Statement from the American College of Cardiology, American Diabetes Association and American Heart Association Related to NEJM article, “Effect of Rosiglitazone on the Risk of Myocardial Infarction and Death from Cardiovascular Causes”

Contact: Amy Murphy,, 202-375-6476

Today the New England Journal of Medicine published an article entitled, “Effect of Rosiglitazone on the Risk of Myocardial Infarction and Death from Cardiovascular Causes.” The conclusions of this analysis of previous studies of rosiglitazone (brand name, Avandia) suggest that this oral agent used to treat type 2 diabetes may be associated with increased risk of heart attack and death from cardiovascular causes.

According to ACC, ADA and AHA, this study deserves serious thought and follow-up. As estimated here, the overall level of the risk associated with rosiglitazone appears to be small, but nonetheless one that must be considered carefully.

In the meantime, patients using this drug should talk to their health care provider to determine the most appropriate course of action. Patients should not stop taking any prescribed medications without first discussing the issue with their health care provider. Further research will be needed in this area to provide conclusive evidence.

It is very important to prevent diabetes when possible and to effectively treat it when it is present. The treatment of diabetes should be a team approach, with health care providers and patients working together to ensure patient education and empowerment.

The most life-threatening consequences of diabetes are heart disease and stroke, which strike people with diabetes more than twice as often as they do others. If you have diabetes, it is very important to control your blood glucose, blood pressure and cholesterol levels.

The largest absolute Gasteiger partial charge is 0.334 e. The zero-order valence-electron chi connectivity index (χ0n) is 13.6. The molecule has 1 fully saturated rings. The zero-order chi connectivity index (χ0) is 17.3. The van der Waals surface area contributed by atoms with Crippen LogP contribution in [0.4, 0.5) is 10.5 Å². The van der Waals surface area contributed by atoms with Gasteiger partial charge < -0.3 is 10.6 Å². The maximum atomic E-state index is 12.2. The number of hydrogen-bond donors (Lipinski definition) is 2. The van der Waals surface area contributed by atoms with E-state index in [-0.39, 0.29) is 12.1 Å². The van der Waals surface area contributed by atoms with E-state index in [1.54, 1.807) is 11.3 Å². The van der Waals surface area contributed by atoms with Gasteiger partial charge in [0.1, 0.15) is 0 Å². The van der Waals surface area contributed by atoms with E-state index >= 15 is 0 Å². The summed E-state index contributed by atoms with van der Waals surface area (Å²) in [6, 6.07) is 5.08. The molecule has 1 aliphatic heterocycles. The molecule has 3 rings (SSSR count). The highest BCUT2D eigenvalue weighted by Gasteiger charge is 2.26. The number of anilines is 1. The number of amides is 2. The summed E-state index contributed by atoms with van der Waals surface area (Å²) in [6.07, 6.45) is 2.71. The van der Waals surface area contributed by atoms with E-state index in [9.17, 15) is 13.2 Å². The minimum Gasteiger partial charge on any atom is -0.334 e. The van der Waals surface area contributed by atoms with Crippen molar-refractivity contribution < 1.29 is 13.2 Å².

Information from the FDA for rosiglitazone can be found at:


About the American College of Cardiology:
The American College of Cardiology is leading the way to optimal cardiovascular care and disease prevention. The College is a 34,000-member nonprofit medical society and bestows the credential Fellow of the American College of Cardiology upon physicians who meet its stringent qualifications. The College is a leader in the formulation of health policy, standards and guidelines, and is a staunch supporter of cardiovascular research. The ACC provides professional education and operates national registries for the measurement and improvement of quality care.

About the American Diabetes Association
The American Diabetes Association is the nation’s premier voluntary health organization supporting diabetes research, information and advocacy. Founded in 1940, the Association's mission is to prevent and cure diabetes and to improve the lives of all people affected by diabetes. The Association's commitment to research is reflected through its scientific meetings; education and provider recognition programs; and its Research Foundation and Nationwide Research Program, which fund breakthrough studies looking into the cure, prevention, and treatment of diabetes and its complications. Visit the American Diabetes Association at or call 1-800-DIABETES (1-800-342-2383).

About the American Heart Association:
Founded in 1924, the American Heart Association today is the nation’s oldest and largest voluntary health organization dedicated to reducing disability and death from diseases of the heart and stroke. These diseases, America’s No. 1 and No. 3 killers, and all other cardiovascular diseases claim over 870,000 lives a year. In fiscal year 2005–06 the association invested over $543 million in research, professional and public education, advocacy and community service programs to help all Americans live longer, healthier lives. To learn more, call 1-800-AHA-USA1 or visit

For more on this story, watch ACC President Jim Dove and CEO Jack Lewin on Cardiosource Video News.

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